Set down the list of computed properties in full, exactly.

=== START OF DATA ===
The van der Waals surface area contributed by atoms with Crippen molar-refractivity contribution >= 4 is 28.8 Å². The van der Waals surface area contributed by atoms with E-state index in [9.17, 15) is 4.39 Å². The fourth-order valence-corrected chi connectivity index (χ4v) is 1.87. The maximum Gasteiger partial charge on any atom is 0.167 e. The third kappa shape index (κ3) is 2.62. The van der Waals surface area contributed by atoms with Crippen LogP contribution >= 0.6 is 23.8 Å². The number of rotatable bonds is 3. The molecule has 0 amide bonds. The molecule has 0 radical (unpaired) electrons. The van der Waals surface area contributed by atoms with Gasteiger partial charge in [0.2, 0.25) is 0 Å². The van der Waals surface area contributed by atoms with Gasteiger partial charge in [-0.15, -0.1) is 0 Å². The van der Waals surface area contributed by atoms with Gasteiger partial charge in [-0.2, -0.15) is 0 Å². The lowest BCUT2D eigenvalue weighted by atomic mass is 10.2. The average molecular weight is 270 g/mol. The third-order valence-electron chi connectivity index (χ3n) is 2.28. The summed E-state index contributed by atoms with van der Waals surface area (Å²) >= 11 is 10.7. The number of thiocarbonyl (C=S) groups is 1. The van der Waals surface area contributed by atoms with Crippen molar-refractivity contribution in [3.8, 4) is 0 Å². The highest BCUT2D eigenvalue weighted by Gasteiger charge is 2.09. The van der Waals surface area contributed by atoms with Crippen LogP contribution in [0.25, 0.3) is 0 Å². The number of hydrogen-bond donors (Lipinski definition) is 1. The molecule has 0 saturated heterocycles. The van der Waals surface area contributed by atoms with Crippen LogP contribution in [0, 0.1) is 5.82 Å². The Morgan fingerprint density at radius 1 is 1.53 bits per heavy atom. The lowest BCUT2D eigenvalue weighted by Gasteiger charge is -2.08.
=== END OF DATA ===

The van der Waals surface area contributed by atoms with Crippen molar-refractivity contribution >= 4 is 28.8 Å². The van der Waals surface area contributed by atoms with E-state index in [9.17, 15) is 4.39 Å². The fourth-order valence-corrected chi connectivity index (χ4v) is 1.87. The maximum Gasteiger partial charge on any atom is 0.167 e. The third kappa shape index (κ3) is 2.62. The van der Waals surface area contributed by atoms with Crippen LogP contribution >= 0.6 is 23.8 Å². The number of rotatable bonds is 3. The molecule has 0 amide bonds. The molecule has 0 radical (unpaired) electrons. The van der Waals surface area contributed by atoms with Gasteiger partial charge in [0.2, 0.25) is 0 Å². The van der Waals surface area contributed by atoms with Gasteiger partial charge in [-0.15, -0.1) is 0 Å². The van der Waals surface area contributed by atoms with Gasteiger partial charge in [-0.2, -0.15) is 0 Å². The lowest BCUT2D eigenvalue weighted by atomic mass is 10.2. The average molecular weight is 270 g/mol. The third-order valence-electron chi connectivity index (χ3n) is 2.28. The summed E-state index contributed by atoms with van der Waals surface area (Å²) >= 11 is 10.7. The number of thiocarbonyl (C=S) groups is 1. The van der Waals surface area contributed by atoms with Crippen molar-refractivity contribution in [3.8, 4) is 0 Å². The highest BCUT2D eigenvalue weighted by Gasteiger charge is 2.09. The van der Waals surface area contributed by atoms with Crippen LogP contribution in [0.25, 0.3) is 0 Å². The number of hydrogen-bond donors (Lipinski definition) is 1. The molecule has 0 saturated heterocycles. The van der Waals surface area contributed by atoms with Crippen LogP contribution in [0, 0.1) is 5.82 Å². The Morgan fingerprint density at radius 1 is 1.53 bits per heavy atom. The lowest BCUT2D eigenvalue weighted by Gasteiger charge is -2.08.